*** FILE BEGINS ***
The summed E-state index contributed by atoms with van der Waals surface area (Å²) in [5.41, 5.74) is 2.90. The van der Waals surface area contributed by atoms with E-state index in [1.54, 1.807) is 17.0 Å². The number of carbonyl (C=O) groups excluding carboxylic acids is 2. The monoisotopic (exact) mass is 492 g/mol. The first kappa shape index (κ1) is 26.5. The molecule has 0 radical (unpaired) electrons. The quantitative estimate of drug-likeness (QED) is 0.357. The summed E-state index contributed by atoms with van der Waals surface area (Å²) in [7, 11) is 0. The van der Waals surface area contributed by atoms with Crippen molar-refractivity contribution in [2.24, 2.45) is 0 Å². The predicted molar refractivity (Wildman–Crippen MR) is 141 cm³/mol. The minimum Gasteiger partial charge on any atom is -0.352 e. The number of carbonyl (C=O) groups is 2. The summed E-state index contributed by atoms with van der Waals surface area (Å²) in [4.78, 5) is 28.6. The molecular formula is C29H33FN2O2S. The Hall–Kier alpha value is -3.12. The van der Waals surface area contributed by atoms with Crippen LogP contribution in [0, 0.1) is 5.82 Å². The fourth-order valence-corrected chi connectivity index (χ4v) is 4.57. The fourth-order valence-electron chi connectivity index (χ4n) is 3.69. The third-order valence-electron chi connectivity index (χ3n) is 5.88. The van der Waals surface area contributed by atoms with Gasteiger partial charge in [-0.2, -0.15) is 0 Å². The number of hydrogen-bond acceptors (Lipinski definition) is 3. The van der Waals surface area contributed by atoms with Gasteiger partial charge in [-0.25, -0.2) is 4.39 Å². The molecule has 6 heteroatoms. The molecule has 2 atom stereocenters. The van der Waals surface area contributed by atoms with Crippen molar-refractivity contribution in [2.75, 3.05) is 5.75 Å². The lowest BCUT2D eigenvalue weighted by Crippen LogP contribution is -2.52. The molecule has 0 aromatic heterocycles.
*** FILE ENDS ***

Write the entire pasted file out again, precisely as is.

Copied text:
The summed E-state index contributed by atoms with van der Waals surface area (Å²) in [5.41, 5.74) is 2.90. The van der Waals surface area contributed by atoms with E-state index in [1.54, 1.807) is 17.0 Å². The number of carbonyl (C=O) groups excluding carboxylic acids is 2. The monoisotopic (exact) mass is 492 g/mol. The first kappa shape index (κ1) is 26.5. The molecule has 0 radical (unpaired) electrons. The quantitative estimate of drug-likeness (QED) is 0.357. The summed E-state index contributed by atoms with van der Waals surface area (Å²) in [7, 11) is 0. The van der Waals surface area contributed by atoms with Crippen molar-refractivity contribution in [2.24, 2.45) is 0 Å². The predicted molar refractivity (Wildman–Crippen MR) is 141 cm³/mol. The minimum Gasteiger partial charge on any atom is -0.352 e. The number of carbonyl (C=O) groups is 2. The summed E-state index contributed by atoms with van der Waals surface area (Å²) in [4.78, 5) is 28.6. The molecular formula is C29H33FN2O2S. The Hall–Kier alpha value is -3.12. The van der Waals surface area contributed by atoms with Crippen LogP contribution in [0, 0.1) is 5.82 Å². The fourth-order valence-corrected chi connectivity index (χ4v) is 4.57. The fourth-order valence-electron chi connectivity index (χ4n) is 3.69. The third-order valence-electron chi connectivity index (χ3n) is 5.88. The van der Waals surface area contributed by atoms with Gasteiger partial charge in [-0.2, -0.15) is 0 Å². The number of hydrogen-bond acceptors (Lipinski definition) is 3. The van der Waals surface area contributed by atoms with Gasteiger partial charge in [-0.25, -0.2) is 4.39 Å². The molecule has 6 heteroatoms. The molecule has 2 atom stereocenters. The van der Waals surface area contributed by atoms with Crippen molar-refractivity contribution in [2.75, 3.05) is 5.75 Å². The lowest BCUT2D eigenvalue weighted by Crippen LogP contribution is -2.52. The molecule has 0 aromatic heterocycles.